Archive for June 7th, 2016

Team Dorset closes in on a project

June 7th, 2016

1 Burton Radstock cliffSherborne, England — Another gorgeous day of exploring in the Middle Jurassic of southern England. The weather and the companions could not be better. Today was our last day of reconnaissance and tomorrow Cassidy Jester (’17) begins her Independent Study project fieldwork. Exactly what that project will be will be decided in the morning. So many possibilities. No doubt Tim Palmer and Cassidy are thinking about them as they walk the beach at Burton Bradstock (above).

2 Cassidy on Maperton surfaceWe began the day at Coombe Quarry near Maperton, Dorset. There we saw an interesting combination of snuffboxes (essentially iron-rich, fossiliferous oncoids), a carbonate hardground, and microbially-generated layers of iron oxides. Cassidy is standing above on the top of the most interesting unit.

3 Maperton surfaceAbove is a close view of the Maperton carbonate hardground surface (light-colored) perforated by Gastrochaenolites borings with the microbial iron oxides (darker and brownish) filling in the low spaces. The snuffboxes are just below. These are complex units that are highly condensed, so a few centimeters of section represents multiple depositional events.

4 Hive Beach snuffboxesWe next traveled to Hive Beach at Burton Bradstock along the English Channel (see the topmost image). Here we found blocks of the Inferior Oolite that had fallen down to the beach, enabling us to see the stratigraphy in separate bits. In this limestone cross-section, Cassidy’s hand is at the snuffbox level. The snuffboxes are the elliptical, layered brown objects.

7 Snuffbox in dikeThe layered object above is a snuffbox in cross-section. The center is a bit of limestone that served as the nucleus on which the brown microbial layers grew. The snuffbox occasionally was overturned by currents, allowing the layers to grow completely around the nucleus. These have been called snuffboxes since the 19th century because the inner limestone bit often weathered out, leaving the iron-rich parts looking a bit like a flat box to carry snuff.

5 Cassidy on neptunian dikeAt Burton Bradstock we also saw this very unusual rock along the beach. It has a limestone matrix and very diverse clasts in seemingly random orientations. The clasts include large red blocks (Cassidy has her hand on one), ammonites, and snuffboxes (including the one shown earlier).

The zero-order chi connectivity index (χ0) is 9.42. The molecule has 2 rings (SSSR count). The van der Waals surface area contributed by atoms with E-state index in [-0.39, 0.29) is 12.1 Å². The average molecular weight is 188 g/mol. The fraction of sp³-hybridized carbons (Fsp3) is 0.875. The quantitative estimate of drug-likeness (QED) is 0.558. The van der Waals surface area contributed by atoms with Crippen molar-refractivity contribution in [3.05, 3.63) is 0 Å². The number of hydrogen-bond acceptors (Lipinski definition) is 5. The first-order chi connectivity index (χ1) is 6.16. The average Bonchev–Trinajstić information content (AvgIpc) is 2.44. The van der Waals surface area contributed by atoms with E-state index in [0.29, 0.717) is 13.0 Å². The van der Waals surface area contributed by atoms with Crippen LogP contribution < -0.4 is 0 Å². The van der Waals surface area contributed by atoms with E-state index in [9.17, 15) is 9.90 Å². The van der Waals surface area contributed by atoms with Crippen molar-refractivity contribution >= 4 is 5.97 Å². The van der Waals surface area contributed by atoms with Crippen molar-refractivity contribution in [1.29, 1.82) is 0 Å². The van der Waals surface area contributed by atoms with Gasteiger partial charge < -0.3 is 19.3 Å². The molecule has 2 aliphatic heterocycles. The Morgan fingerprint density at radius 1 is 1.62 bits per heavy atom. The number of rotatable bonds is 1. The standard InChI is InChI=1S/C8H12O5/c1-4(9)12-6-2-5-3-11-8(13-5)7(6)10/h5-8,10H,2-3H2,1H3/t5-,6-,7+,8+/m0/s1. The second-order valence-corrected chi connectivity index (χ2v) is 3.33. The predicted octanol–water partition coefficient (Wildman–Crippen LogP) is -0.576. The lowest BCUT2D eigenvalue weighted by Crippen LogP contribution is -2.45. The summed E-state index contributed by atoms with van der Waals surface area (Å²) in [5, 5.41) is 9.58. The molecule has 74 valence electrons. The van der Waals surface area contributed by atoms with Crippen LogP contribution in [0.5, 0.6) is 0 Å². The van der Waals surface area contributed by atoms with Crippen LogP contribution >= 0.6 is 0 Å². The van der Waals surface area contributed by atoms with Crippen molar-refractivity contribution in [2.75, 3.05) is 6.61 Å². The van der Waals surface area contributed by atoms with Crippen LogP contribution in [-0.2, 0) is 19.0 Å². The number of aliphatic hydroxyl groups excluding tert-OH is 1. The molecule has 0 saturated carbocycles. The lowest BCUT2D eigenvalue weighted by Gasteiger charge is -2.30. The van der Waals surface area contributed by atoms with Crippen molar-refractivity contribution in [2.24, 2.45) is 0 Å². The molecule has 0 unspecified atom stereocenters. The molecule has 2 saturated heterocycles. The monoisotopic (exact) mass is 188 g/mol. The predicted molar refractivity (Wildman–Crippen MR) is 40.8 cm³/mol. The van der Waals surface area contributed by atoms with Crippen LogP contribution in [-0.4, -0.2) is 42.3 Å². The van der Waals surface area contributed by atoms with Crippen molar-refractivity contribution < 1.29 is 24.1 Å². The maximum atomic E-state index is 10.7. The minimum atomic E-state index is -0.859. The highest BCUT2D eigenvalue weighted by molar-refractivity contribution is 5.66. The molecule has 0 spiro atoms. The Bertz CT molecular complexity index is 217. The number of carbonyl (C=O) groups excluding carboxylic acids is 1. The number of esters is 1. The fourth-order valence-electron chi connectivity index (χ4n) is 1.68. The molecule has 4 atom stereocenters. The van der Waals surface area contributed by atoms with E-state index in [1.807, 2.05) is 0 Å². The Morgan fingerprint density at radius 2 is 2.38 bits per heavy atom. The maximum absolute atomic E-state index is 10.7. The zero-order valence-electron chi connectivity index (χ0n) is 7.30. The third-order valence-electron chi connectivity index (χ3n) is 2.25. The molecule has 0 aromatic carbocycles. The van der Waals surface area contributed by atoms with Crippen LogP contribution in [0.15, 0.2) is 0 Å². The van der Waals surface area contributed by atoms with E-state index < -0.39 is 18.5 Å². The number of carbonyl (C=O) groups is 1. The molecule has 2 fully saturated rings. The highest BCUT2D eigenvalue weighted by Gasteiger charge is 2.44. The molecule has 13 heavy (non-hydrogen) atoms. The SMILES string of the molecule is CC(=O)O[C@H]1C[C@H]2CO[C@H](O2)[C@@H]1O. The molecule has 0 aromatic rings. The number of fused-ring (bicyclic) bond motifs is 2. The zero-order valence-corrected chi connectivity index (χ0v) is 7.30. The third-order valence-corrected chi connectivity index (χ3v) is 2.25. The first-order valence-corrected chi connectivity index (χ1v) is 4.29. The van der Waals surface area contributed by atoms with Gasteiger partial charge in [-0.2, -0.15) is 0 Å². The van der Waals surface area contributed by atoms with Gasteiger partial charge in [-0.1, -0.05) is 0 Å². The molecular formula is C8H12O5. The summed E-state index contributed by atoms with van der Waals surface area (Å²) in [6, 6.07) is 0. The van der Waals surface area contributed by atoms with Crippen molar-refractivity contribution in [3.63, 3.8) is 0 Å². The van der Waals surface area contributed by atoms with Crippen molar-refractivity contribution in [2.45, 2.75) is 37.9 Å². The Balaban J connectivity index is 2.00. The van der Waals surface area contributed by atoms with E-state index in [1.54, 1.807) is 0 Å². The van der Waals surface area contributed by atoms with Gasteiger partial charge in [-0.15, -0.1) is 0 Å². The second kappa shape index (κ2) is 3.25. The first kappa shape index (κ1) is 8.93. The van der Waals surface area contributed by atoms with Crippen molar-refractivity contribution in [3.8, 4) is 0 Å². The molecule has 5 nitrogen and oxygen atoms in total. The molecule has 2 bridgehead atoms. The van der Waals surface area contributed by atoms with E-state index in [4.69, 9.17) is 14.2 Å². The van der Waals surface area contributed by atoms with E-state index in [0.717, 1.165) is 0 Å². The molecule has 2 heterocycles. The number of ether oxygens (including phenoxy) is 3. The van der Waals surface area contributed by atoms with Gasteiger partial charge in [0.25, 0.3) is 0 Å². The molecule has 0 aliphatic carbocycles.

6 Dike rubble 060716In this closer view of what is thought to be a neptunian dike rock, Cassidy’s finger is on an ammonite in cross-section. There are many iron-rich layers and calcite-filled veins. This rock appears to have been formed from sediment collecting in a large fissure that cut across rock layers.

8 Stromatactis debrisThese odd flat-bottomed clasts were quite mysterious to us until Tim nailed them as fragments of a stromatactis layer. Still a mystery, though, where these clasts came from.

9 Horn Park surfaceOur last stop of the day was at Horn Park Quarry, a gated natural reserve, reputed to be the smallest in the United Kingdom. The whole of the Inferior Oolite is exposed here, including this remarkable flat surface that we’re told extends for miles.

10 Horn Park ammonite 1The surface is almost perfectly flat, and it truncates thousands of fossils, including this ammonite.

11 Horn Park belemnitesAnd these belemnites with no preferred orientation.

12 caged ammonitesThe site was at one time heavily exploited for its ammonites, some of which are now preserved under this locked cage.

13 Tim Puzzled 060716Tim seems despondent because we have no strong explanation for the origin of this remarkable surface. We think it was likely formed by abrasion processes, but how is unclear. There are numerous such surfaces in this small section, compounding the mystery.

Now Cassidy decides what to do!